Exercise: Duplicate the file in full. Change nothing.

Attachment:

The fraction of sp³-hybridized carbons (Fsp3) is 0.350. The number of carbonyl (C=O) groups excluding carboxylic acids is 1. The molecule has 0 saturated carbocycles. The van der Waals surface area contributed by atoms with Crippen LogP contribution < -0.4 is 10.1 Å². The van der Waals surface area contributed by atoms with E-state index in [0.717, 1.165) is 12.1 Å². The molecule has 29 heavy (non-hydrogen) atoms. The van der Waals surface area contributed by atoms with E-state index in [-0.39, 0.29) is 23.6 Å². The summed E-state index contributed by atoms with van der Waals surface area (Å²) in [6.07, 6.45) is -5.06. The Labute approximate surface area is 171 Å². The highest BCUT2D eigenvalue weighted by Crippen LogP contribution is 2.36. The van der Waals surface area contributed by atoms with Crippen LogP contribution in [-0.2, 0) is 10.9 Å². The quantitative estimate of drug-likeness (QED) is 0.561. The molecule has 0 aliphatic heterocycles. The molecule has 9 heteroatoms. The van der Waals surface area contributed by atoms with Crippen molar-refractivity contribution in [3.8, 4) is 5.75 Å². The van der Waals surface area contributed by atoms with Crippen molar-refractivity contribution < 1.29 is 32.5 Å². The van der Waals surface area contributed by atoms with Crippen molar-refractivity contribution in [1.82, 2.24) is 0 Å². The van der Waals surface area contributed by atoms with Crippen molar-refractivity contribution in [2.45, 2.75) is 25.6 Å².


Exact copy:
The fraction of sp³-hybridized carbons (Fsp3) is 0.350. The number of carbonyl (C=O) groups excluding carboxylic acids is 1. The molecule has 0 saturated carbocycles. The van der Waals surface area contributed by atoms with Crippen LogP contribution < -0.4 is 10.1 Å². The van der Waals surface area contributed by atoms with E-state index in [0.717, 1.165) is 12.1 Å². The molecule has 29 heavy (non-hydrogen) atoms. The van der Waals surface area contributed by atoms with E-state index in [-0.39, 0.29) is 23.6 Å². The summed E-state index contributed by atoms with van der Waals surface area (Å²) in [6.07, 6.45) is -5.06. The Labute approximate surface area is 171 Å². The highest BCUT2D eigenvalue weighted by Crippen LogP contribution is 2.36. The van der Waals surface area contributed by atoms with Crippen LogP contribution in [-0.2, 0) is 10.9 Å². The quantitative estimate of drug-likeness (QED) is 0.561. The molecule has 0 aliphatic heterocycles. The molecule has 9 heteroatoms. The van der Waals surface area contributed by atoms with Crippen molar-refractivity contribution in [3.8, 4) is 5.75 Å². The van der Waals surface area contributed by atoms with Crippen molar-refractivity contribution < 1.29 is 32.5 Å². The van der Waals surface area contributed by atoms with Crippen molar-refractivity contribution in [1.82, 2.24) is 0 Å². The van der Waals surface area contributed by atoms with Crippen molar-refractivity contribution in [2.45, 2.75) is 25.6 Å².